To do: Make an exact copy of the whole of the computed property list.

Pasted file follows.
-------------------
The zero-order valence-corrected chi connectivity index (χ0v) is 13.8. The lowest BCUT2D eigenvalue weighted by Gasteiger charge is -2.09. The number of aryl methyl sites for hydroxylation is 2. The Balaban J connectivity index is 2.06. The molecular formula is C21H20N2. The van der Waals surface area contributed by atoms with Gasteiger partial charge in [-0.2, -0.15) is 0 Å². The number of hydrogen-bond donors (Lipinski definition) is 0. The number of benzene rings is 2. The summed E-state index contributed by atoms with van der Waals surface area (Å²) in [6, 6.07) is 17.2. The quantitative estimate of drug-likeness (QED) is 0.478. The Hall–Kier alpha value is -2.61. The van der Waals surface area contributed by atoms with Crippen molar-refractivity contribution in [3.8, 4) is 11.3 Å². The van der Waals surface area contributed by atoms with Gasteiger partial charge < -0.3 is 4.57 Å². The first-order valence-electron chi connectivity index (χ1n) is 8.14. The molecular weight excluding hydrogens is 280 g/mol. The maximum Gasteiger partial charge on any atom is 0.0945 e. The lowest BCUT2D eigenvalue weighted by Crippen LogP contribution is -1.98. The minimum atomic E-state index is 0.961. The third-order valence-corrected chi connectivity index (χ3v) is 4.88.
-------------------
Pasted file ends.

The zero-order valence-corrected chi connectivity index (χ0v) is 13.8. The lowest BCUT2D eigenvalue weighted by Gasteiger charge is -2.09. The number of aryl methyl sites for hydroxylation is 2. The Balaban J connectivity index is 2.06. The molecular formula is C21H20N2. The van der Waals surface area contributed by atoms with Gasteiger partial charge in [-0.2, -0.15) is 0 Å². The number of hydrogen-bond donors (Lipinski definition) is 0. The number of benzene rings is 2. The summed E-state index contributed by atoms with van der Waals surface area (Å²) in [6, 6.07) is 17.2. The quantitative estimate of drug-likeness (QED) is 0.478. The Hall–Kier alpha value is -2.61. The van der Waals surface area contributed by atoms with Crippen molar-refractivity contribution in [3.8, 4) is 11.3 Å². The van der Waals surface area contributed by atoms with Gasteiger partial charge < -0.3 is 4.57 Å². The first-order valence-electron chi connectivity index (χ1n) is 8.14. The molecular weight excluding hydrogens is 280 g/mol. The maximum Gasteiger partial charge on any atom is 0.0945 e. The lowest BCUT2D eigenvalue weighted by Crippen LogP contribution is -1.98. The minimum atomic E-state index is 0.961. The third-order valence-corrected chi connectivity index (χ3v) is 4.88.